Remember the days when your bathroom sink stopper was a rubber plug? How simple was that? As long as you didn't lose it, it performed perfectly every time.
My 1970s-era sink plumbing came equipped with a chrome, disk-shaped stopper that was raised or lowered by means of a lever behind the faucet. The disk came off years ago, leaving a little X-shaped plastic gadget sticking out of the drain just far enough to keep an old-fashioned plug from fitting into it. It wasn't a big deal; we quickly got used to not filling that sink.
On Tuesday things got trickier: Kim lifted the lever while she was cleaning the faucet, and the entire stopper assembly fell apart.
The rod that had held the little plastic thingamajig up in the mouth of the drain fell down into the pipe. Since those parts had originally been situated in the drainpipe on purpose, we weren't too worried about it and turned on the faucet to see if water would flow around them in their new position. In fact, the water flowed more freely than ever. As we stood there congratulating ourselves on our good fortune in a close call, water flowed down the drain, past the broken parts, through a brand-new hole in the side of the pipe, and onto everything in the cabinet below. The good news was that it happened early in the morning on a stormy day, so we had no problem finding a plumber who was happy to have an indoor job.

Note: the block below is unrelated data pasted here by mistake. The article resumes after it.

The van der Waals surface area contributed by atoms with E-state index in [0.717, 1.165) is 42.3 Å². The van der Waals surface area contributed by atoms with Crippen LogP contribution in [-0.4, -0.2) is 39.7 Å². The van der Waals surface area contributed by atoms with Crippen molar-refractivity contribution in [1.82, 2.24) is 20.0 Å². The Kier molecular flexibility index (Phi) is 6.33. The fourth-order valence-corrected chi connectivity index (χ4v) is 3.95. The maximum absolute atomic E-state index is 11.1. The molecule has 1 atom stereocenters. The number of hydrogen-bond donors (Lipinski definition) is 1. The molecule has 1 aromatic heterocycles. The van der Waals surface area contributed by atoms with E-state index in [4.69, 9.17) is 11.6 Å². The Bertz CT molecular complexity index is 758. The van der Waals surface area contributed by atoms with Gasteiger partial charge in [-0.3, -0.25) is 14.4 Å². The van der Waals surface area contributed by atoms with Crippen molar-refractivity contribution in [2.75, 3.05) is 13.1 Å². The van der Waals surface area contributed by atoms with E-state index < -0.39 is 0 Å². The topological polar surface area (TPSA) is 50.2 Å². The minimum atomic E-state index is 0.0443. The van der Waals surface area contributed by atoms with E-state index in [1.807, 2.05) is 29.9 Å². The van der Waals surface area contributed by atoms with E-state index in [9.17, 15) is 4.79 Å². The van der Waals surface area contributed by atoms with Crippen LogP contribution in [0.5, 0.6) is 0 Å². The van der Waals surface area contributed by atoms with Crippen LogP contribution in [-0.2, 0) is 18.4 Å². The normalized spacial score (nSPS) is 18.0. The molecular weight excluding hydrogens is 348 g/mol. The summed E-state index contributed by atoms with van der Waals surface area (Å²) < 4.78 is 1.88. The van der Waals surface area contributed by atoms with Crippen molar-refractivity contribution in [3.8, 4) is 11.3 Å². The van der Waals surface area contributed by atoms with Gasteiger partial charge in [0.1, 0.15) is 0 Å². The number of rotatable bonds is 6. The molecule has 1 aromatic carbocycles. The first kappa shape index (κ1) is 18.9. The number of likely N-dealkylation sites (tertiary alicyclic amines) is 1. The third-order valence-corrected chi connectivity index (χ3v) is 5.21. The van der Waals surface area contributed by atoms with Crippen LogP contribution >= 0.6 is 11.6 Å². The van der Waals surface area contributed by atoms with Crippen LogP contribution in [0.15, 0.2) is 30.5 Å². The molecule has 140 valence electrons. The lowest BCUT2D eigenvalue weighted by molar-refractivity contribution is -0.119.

It had been a while since I'd squatted down to look into the back corners of the cabinet under the sink. When Kim pulled everything out of there, I was surprised to discover how many bottles of bathroom chemicals I own. Turns out I'm rich in terms of basin, tub and tile cleaners, mildew removers, glass cleaners, and toilet cleaners. There are multiple partial bottles and new unopened bottles, some in the same brands, some in different brands to be used for the same purposes, each one claiming to be more powerful than the others, each toxic in its own way. These are the types of items I pick up at the grocery store because I can't remember if I need them or not. I spot them on the shelf and know they aren't on my list, but they won't spoil, so I buy them to be safe instead of sorry. After our inconvenient inventory, I know I can safely bypass the bathroom cleaner aisle for at least six months, maybe even a year.
The plumber pointed out that the shelves all those products have been sitting on were built after the plumbing was installed, and they were built to last. Whoever made them was a fine craftsman. He sawed out intricate slots to fit perfectly around the piping, then installed the boards with enough nails or screws to keep them in place long after the roof caves in and the walls fall down. He did not, evidently, consider the possibility of future plumbing problems. When the plumber was unable to maneuver the curvy pipes out of the custom-fitted shelves, the choice was to cut and replace the pipes or break out the shelves. The shelves prevailed. Shelves 1, Pipes 0.
The new $205 sink stopper is very shiny. So far it's worked every time we've tried it.